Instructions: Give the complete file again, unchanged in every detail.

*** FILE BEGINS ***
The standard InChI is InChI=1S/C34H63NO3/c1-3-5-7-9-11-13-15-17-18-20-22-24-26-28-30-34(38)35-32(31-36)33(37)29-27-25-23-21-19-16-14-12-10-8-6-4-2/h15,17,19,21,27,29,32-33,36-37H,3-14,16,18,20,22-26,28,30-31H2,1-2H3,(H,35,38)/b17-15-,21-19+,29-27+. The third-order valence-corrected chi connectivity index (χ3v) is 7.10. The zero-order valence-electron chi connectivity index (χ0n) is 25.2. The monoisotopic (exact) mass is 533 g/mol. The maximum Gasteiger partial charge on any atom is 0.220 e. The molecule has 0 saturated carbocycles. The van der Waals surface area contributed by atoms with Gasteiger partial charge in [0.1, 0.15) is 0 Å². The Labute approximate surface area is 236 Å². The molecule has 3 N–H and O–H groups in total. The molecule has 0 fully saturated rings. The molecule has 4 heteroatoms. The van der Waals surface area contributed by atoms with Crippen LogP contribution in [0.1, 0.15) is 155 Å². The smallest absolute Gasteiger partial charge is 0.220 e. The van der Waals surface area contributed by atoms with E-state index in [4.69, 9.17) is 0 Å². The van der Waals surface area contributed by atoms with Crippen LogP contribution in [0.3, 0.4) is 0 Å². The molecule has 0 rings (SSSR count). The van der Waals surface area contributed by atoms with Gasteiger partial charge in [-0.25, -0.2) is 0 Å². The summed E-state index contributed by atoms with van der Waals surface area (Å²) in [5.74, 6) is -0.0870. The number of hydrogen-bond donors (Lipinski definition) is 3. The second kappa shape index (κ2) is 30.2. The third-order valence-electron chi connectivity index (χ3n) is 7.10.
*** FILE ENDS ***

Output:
The standard InChI is InChI=1S/C34H63NO3/c1-3-5-7-9-11-13-15-17-18-20-22-24-26-28-30-34(38)35-32(31-36)33(37)29-27-25-23-21-19-16-14-12-10-8-6-4-2/h15,17,19,21,27,29,32-33,36-37H,3-14,16,18,20,22-26,28,30-31H2,1-2H3,(H,35,38)/b17-15-,21-19+,29-27+. The third-order valence-corrected chi connectivity index (χ3v) is 7.10. The zero-order valence-electron chi connectivity index (χ0n) is 25.2. The monoisotopic (exact) mass is 533 g/mol. The maximum Gasteiger partial charge on any atom is 0.220 e. The molecule has 0 saturated carbocycles. The van der Waals surface area contributed by atoms with Gasteiger partial charge in [0.1, 0.15) is 0 Å². The Labute approximate surface area is 236 Å². The molecule has 3 N–H and O–H groups in total. The molecule has 0 fully saturated rings. The molecule has 4 heteroatoms. The van der Waals surface area contributed by atoms with Crippen LogP contribution in [0.1, 0.15) is 155 Å². The smallest absolute Gasteiger partial charge is 0.220 e. The van der Waals surface area contributed by atoms with E-state index in [4.69, 9.17) is 0 Å². The van der Waals surface area contributed by atoms with Crippen LogP contribution in [0.3, 0.4) is 0 Å². The molecule has 0 rings (SSSR count). The van der Waals surface area contributed by atoms with Gasteiger partial charge in [-0.25, -0.2) is 0 Å². The summed E-state index contributed by atoms with van der Waals surface area (Å²) in [5.74, 6) is -0.0870. The number of hydrogen-bond donors (Lipinski definition) is 3. The second kappa shape index (κ2) is 30.2. The third-order valence-electron chi connectivity index (χ3n) is 7.10.